Image Thresholding Demos

This demo shows how a image looks like after thresholding. The percentage of the thresholding means the threshold level between the maximum and minimum indesity of the initial image. Thresholding is a way to get rid of the effect of noise and to improve the signal-noise ratio. That is, it is a way to keep the significant imformation of the image while get rid of the unimportant part (under the condition that you choose a plausible thresholding level). In the Canny edge detector part, you will see that, before thinning, we first do some thresholding. You are encouraged to do thinning without thresholding and to see what is the advantage of thresholding.

lena.gif 10% threshold

20% threshold 30% threshold
Vision Project - CS223B - Winter 97
Eric Frew, Andreas Huster, Edward LeMaster

Algorithm #1 Detail

This section examines the effects of applying Algorithm #1 (finding histogram minima) to three specific images. In this manner, the reader can examine the method of operation and the reasoning behind these methods. Inputs to the algorithm are raw L, U, and V components of a color image. Output includes a list of suggested threshold locations for each component, as well as the images resulting from the application of these thresholds. This algorithm takes advantage of the fact that barrels appear very bright in the U-component, and disks in the V-component.
The algorithm begins by smoothing each of the components with a narrow pseudo-gaussian filter, as shown below. These filters are intended to repress the very high frequency noise associated with specular reflections off of grass. Although these filters have the same shape characteristics as a gaussian, they are constructed by dividing by integer values. This was done to speed up the image processing on the real-time helicopter vision system, since floating-point operations are considerably more 'expensive' than character operations. Note that the V-component filter is even narrower than the others. This is because the disks are very small in size (only a few pixels in some cases), and too much filtering would eliminate all information of value.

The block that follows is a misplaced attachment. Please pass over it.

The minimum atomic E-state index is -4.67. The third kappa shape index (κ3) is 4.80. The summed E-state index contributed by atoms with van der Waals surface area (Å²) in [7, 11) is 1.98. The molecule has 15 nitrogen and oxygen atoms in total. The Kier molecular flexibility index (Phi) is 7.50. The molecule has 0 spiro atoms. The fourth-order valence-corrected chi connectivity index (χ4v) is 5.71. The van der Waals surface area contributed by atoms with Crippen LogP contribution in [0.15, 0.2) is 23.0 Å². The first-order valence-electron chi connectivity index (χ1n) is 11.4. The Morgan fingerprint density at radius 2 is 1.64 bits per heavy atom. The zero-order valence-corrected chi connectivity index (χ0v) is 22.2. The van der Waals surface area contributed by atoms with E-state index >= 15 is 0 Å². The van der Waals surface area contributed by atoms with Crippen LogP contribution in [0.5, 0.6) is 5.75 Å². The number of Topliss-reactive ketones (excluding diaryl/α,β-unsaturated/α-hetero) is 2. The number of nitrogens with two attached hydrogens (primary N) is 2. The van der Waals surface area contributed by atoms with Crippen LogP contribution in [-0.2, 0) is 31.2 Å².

L/U Filter
1/16 1/8 1/16
1/8 1/4 1/8
1/16 1/8 1/16
V Filter
0 1/8 0
1/8 1/2 1/8
0 1/8 0

Following smoothing, a histogram is made of each image component. As you can see from the plots below, the preliminary smoothing has pushed the histograms up into a better-defined series of peaks and valleys, justifying our observation that much of the noise in the images is very high frequency. The resulting histogram is still too jagged, however, to effectively find local minima. We thus apply smoothing directly to the histogram. This flattens out small peaks, yet leaves the larger-scale trends. The easiest way to find the local minima is to look at the zero-crossings of the derivative. To save computational effort, we combine the two steps and convolve each histogram with the derivative of a gaussian filter with Sigma=5. This value was chosen experimentally for optimal results. The plots below come from Image 14, which will be used in the example until further notice.